Why was clemency trending last week?


[trans-gresh-uh n, tranz-] /trænsˈgrɛʃ ən, trænz-/
an act of transgressing; violation of a law, command, etc.; sin.
Origin of transgression
late Middle English
1400-50; late Middle English < Latin trānsgressiōn- (stem of trānsgressiō) a stepping across. See transgress, -ion
Related forms
nontransgression, noun
See breach. Unabridged
Based on the Random House Dictionary, © Random House, Inc. 2015.
Cite This Source
Examples from the web for transgression
  • Forgive me for my transgression and challenge my reasoning instead.
  • He admitted to his transgression and his only reaction was one of apology.
  • The transgression was not the complaint that the award had been given to the wrong writer.
  • Remarkably, these souls are sometimes awakened to a higher purpose by some inadvertent transgression.
  • And each transgression is punished with a verve and thoroughness that would do a slasher proud.
  • To dwell on it can be as much a transgression as taking leave of it.
  • As with any large group of soldiers, there has been the occasional transgression.
  • The only transgression mentioned was negligence, which cannot be the basis for a private claim.
  • The transgression was forgiven and an important lesson was learned.
  • She was a celebrant of transgression, but there was nothing transgressive about her writing.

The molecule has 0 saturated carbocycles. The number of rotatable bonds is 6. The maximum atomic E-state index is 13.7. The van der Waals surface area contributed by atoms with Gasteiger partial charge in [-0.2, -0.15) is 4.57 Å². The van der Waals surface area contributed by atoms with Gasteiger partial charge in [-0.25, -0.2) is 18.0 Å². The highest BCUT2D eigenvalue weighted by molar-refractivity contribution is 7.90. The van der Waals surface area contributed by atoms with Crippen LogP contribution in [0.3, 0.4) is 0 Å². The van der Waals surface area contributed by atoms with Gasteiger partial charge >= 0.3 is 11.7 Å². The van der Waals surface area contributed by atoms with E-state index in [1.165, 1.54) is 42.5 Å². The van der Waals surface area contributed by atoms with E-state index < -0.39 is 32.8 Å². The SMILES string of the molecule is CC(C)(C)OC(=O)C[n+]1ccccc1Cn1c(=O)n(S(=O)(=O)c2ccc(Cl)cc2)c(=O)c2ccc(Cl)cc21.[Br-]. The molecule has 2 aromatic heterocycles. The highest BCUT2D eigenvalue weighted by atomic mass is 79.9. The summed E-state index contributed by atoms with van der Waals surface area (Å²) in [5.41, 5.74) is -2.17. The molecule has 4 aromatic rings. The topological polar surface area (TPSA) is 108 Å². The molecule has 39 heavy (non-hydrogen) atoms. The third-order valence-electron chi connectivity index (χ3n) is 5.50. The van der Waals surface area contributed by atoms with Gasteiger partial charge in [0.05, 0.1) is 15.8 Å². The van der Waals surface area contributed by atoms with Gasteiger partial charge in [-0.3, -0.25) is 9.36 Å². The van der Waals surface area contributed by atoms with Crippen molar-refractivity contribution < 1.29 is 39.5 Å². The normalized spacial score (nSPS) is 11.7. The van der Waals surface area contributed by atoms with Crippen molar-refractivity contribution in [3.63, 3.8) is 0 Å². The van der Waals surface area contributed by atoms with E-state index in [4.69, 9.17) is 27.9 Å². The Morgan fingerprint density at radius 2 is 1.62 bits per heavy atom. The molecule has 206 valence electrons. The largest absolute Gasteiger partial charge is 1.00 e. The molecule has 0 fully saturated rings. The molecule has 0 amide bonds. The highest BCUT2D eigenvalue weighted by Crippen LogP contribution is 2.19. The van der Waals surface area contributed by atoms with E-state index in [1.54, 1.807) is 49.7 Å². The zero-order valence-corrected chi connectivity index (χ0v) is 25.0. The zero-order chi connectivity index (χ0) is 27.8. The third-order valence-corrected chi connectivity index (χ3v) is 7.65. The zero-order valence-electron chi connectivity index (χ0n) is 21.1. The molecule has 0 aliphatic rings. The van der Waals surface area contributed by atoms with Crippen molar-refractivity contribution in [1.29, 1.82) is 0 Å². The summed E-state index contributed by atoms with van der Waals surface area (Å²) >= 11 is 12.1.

British Dictionary definitions for transgression


a breach of a law, etc; sin or crime
the act or an instance of transgressing
Collins English Dictionary - Complete & Unabridged 2012 Digital Edition
© William Collins Sons & Co. Ltd. 1979, 1986 © HarperCollins
Publishers 1998, 2000, 2003, 2005, 2006, 2007, 2009, 2012
Cite This Source
Word Origin and History for transgression

late 14c., from Old French transgression (12c.), from Late Latin transgressionem (nominative transgressio) "a transgression of the law," in classical Latin, "a going over," from transgressus, past participle of transgredi "go beyond," from trans- "across" (see trans-) + gradi (past participle gressus) "to walk, go" (see grade).

Online Etymology Dictionary, © 2010 Douglas Harper
Cite This Source
transgression in Science
A relative rise in sea level resulting in deposition of marine strata over terrestrial strata. The sequence of sedimentary strata formed by transgressions and regressions provides information about the changes in sea level during a particular geologic time. Compare regression.
The American Heritage® Science Dictionary
Copyright © 2002. Published by Houghton Mifflin. All rights reserved.
Cite This Source

Word of the Day

Difficulty index for transgression

Many English speakers likely know this word

Word Value for transgression

Scrabble Words With Friends

Quotes with transgression